By Leader Contributor Emma Horton

Now, more than ever, people have a need to see themselves and their realities depicted on television and in film, which can serve as another outlet for coping with life and feeling connected with the overall human experience.

There are many experiences in life that can be uncomfortable and cause fear and sadness, but there is a sense of calm that comes with realizing that other people have experienced similar situations and the feelings associated with them. Death is no exception to this.

The grief experience is often a private one, but it seems as if the media is turning a corner against the previously held notion that death and dying are “taboo” topics.

Netflix recently released Dead to Me, a TV series produced by Will Ferrell and Christina Applegate. The show, released in May of this year, tells the story of a woman who loses her husband in a hit-and-run car accident. The show does not tiptoe around the idea of grief, but instead, depicts Applegate as an oftentimes confused and angry individual. It addresses the incorrect ways people can speak to you after experiencing a loss and the unfairness you can feel when someone you love is taken from you.

“Jen, my character, is grieving in [the] worst way possible, but that’s her way,” said Applegate in an interview with Variety. “And I think that we should all be allowed to do that when we need to. Grief doesn’t have a timeline. And grief is messy.”

Applegate spoke on her connection with the role and its impact on her.

“It tapped into some stuff that I had to face. It was cathartic. I don’t know if [it was] therapeutic. Did I start therapy after I shot the show? Yes, absolutely,” she said. “To like finally talk about the stuff that hurt you in your life — and heal from that? I think it’s [a] really beautiful thing.”

People have loved the show so far. It currently holds a 94% average audience score on Rotten Tomatoes and has been renewed for a second season on Netflix.

Another interesting conversation about death is portrayed in director Lulu Wang’s 2019 movie The Farewell. The film follows a Chinese-American girl named Billi whose grandmother is terminally ill. The twist here is that the family decides to not tell their grandmother about her own diagnosis. Billi and her family travel to China to say their goodbyes to Nai-Nai under the guise of a wedding in order to avoid making their grandmother suspicious.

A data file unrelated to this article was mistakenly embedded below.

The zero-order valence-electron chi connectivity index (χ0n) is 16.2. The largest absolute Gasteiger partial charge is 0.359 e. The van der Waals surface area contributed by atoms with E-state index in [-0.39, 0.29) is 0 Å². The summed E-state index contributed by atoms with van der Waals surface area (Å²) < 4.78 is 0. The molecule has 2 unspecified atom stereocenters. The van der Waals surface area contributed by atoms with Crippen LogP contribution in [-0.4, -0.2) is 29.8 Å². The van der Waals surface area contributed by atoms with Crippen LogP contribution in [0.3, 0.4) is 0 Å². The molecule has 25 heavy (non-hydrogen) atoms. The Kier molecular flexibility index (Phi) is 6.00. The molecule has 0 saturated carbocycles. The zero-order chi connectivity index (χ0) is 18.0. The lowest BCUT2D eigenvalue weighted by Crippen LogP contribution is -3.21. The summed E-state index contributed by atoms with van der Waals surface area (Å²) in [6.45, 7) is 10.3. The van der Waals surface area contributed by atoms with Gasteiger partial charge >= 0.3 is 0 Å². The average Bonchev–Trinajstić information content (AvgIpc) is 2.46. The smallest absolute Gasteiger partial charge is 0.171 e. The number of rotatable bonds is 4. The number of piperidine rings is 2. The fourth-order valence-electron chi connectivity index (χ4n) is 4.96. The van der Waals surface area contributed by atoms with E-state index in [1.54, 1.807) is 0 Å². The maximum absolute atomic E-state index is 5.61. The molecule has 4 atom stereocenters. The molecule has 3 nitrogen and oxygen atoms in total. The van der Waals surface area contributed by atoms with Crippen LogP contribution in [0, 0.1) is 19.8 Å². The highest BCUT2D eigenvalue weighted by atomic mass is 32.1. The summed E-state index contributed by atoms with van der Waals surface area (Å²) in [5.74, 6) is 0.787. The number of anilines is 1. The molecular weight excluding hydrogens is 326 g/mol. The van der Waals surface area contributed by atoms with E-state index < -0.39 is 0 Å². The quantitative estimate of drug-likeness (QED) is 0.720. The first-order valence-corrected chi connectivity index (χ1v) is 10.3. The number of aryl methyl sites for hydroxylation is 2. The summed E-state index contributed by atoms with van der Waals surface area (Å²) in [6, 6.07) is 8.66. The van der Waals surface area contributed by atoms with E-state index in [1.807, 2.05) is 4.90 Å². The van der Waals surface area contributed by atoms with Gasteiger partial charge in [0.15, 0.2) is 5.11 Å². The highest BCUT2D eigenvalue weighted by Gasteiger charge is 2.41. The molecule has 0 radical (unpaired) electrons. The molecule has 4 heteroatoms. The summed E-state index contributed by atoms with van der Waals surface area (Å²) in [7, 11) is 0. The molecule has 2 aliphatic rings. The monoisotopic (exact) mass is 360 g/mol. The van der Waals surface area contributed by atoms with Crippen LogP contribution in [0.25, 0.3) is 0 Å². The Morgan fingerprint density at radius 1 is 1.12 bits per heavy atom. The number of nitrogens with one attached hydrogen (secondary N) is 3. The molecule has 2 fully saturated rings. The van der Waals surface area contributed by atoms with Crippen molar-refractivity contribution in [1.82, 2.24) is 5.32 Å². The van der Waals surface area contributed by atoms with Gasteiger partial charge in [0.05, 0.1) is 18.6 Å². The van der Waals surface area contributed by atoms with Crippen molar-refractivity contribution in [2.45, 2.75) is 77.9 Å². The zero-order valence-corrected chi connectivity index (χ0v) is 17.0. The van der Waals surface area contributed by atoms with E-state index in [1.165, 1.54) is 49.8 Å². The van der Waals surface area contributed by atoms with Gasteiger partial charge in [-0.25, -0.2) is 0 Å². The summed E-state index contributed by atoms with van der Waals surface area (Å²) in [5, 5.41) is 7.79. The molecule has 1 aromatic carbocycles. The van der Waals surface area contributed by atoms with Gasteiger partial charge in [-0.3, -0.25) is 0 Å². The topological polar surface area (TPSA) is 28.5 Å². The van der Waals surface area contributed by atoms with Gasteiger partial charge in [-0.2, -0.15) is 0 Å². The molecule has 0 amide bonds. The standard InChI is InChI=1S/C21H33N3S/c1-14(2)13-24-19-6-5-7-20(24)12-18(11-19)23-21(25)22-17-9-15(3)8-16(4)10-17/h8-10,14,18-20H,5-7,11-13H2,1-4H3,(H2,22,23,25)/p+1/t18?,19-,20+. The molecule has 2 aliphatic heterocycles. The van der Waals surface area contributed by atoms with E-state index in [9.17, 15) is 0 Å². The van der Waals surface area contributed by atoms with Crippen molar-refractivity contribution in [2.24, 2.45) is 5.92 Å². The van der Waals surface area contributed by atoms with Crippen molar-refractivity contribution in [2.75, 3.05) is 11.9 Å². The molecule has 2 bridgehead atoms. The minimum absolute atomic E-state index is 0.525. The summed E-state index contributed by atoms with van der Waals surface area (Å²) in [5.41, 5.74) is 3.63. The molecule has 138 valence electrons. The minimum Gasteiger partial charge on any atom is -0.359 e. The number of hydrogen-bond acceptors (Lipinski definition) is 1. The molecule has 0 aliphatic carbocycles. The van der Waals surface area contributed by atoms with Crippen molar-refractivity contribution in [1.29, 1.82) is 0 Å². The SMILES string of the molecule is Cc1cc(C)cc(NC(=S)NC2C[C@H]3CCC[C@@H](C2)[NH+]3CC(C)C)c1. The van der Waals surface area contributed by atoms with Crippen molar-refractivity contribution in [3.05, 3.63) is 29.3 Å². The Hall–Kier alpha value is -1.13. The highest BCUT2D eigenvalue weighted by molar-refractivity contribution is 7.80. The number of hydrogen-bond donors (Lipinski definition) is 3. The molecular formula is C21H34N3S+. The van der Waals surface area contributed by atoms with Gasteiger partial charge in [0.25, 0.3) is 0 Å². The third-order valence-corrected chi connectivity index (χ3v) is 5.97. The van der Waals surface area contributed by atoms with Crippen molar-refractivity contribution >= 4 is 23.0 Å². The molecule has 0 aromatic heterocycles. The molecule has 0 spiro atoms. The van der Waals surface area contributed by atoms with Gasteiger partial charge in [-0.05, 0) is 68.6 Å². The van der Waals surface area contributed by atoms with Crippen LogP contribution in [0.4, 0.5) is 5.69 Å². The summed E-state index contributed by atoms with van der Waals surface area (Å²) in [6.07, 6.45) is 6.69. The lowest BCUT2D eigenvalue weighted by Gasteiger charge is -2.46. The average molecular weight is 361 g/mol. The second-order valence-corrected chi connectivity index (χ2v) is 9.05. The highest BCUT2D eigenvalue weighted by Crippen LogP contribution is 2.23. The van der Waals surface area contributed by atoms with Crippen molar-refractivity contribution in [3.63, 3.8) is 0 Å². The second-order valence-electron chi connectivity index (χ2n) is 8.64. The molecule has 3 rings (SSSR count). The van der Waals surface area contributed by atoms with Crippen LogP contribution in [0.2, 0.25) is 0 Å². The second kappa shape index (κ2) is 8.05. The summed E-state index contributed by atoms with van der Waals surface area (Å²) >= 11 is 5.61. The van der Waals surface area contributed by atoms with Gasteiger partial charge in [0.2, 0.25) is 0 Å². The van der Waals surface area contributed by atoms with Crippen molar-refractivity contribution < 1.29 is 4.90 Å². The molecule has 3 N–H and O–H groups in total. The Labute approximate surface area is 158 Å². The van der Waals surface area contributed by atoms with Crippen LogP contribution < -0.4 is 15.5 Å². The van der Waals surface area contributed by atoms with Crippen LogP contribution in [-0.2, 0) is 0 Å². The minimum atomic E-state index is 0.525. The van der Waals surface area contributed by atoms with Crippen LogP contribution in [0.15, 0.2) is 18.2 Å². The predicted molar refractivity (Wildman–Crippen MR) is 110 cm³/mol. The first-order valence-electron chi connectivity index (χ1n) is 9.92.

The film examines the way that death is often avoided in Eastern cultures, specifically in China.

“I think that these older cultures do it because there’s a mind-body connection that they believe in — that the spirit really affects the physical. And in more practical terms, my great aunt, who plays herself in the movie actually, said, ‘You know, if you tell somebody bad news, then they’re going to get depressed; they’re not going to eat; they stop sleeping,’” said Wang in an interview with NPR.

The movie has received high praise and even beat the 2019 record for the per-theater average, which previously belonged to Avengers Endgame. However, most importantly, it tells a story about death from a multi-cultural lens that resonates with people everywhere.

What both of these media portrayals have done is break down the stigma about how people should behave after a major loss and how difficult it can be to go through one. While these are just two recent examples in our culture right now, it seems as if this death positive movement isn’t stopping anytime soon.

What your firm can do to tap into the death positive movement:

  • Sponsor a screening of The Farewell or a similar film within your community, accompanied by a panel discussion that you either join in on or moderate. Click here to learn about MKJ’s public relations services.

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